As I mentioned in another question, I'm about to undergo a 100 lb suet-to-tallow rendering process. The problem is, as much as I love tallow, I've never rendered suet myself before and I have a million questions (though I'll try to keep it to a few key points). After a lot of research, here is what I've come up with:
- Trim, chop, and partially freeze suet
- Run it through a food processor
- Render with or without water
- Strain and cool
It seems there are 3 rendering options for the typical home kitchen:
- Oven at 250°F
- Stovetop on low/very low (I have an electric range/hobs)
- Crockpot on low setting
And then there's a difference between rendering the fat by itself, or rendering it in water. A few convincing articles imply that rendering it in water creates more "pure" tallow.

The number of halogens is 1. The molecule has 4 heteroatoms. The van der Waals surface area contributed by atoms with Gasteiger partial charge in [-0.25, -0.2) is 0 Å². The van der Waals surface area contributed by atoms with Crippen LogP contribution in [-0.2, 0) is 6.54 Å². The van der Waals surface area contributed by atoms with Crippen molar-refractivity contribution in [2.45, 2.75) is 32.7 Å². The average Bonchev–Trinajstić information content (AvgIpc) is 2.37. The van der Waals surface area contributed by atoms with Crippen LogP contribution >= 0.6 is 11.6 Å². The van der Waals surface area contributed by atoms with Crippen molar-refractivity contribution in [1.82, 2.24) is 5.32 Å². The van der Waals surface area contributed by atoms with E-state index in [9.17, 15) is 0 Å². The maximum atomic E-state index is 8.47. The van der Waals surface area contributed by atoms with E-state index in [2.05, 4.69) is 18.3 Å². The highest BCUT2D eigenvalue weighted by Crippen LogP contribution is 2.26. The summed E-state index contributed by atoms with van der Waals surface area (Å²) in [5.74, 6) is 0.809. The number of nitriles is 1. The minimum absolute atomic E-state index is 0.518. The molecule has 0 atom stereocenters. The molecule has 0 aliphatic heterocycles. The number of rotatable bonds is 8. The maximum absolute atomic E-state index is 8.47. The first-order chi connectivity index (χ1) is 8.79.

I figure since I have so much to render, I'll try all three methods above simultaneously. I have: two crockpots; an enameled cast iron dutch oven and a few large stock pots for the stovetop; and a lot of casserole dishes for my two-rack oven. Even doing them all at the same time like this, I imagine it's still going to take a few (many?) rounds to render it all. I'd like to minimize that time if possible since I don't have room to store the suet for long, but producing quality tallow is equally important as I'll be giving some away.
- Are there any methods for doing this in a typical home kitchen that I'm missing? The grill, perhaps, or is that too dangerous? I also have an electric wok.
- How can I do this as efficiently and quickly as possible? For example, can I stack casserole dishes in the oven or do I need to keep air flow maximized and just do what fits on the two racks at a time? How hot can I have the oven and stovetop without risking quality loss?
- Should I render with water or without it? Will it really make it more pure if I use water, and if not what will?
- About how much tallow can I expect to get from 100 lbs of suet? I have a rough estimate of 20 gallons in my head but that's based on numbers I found from a Google search.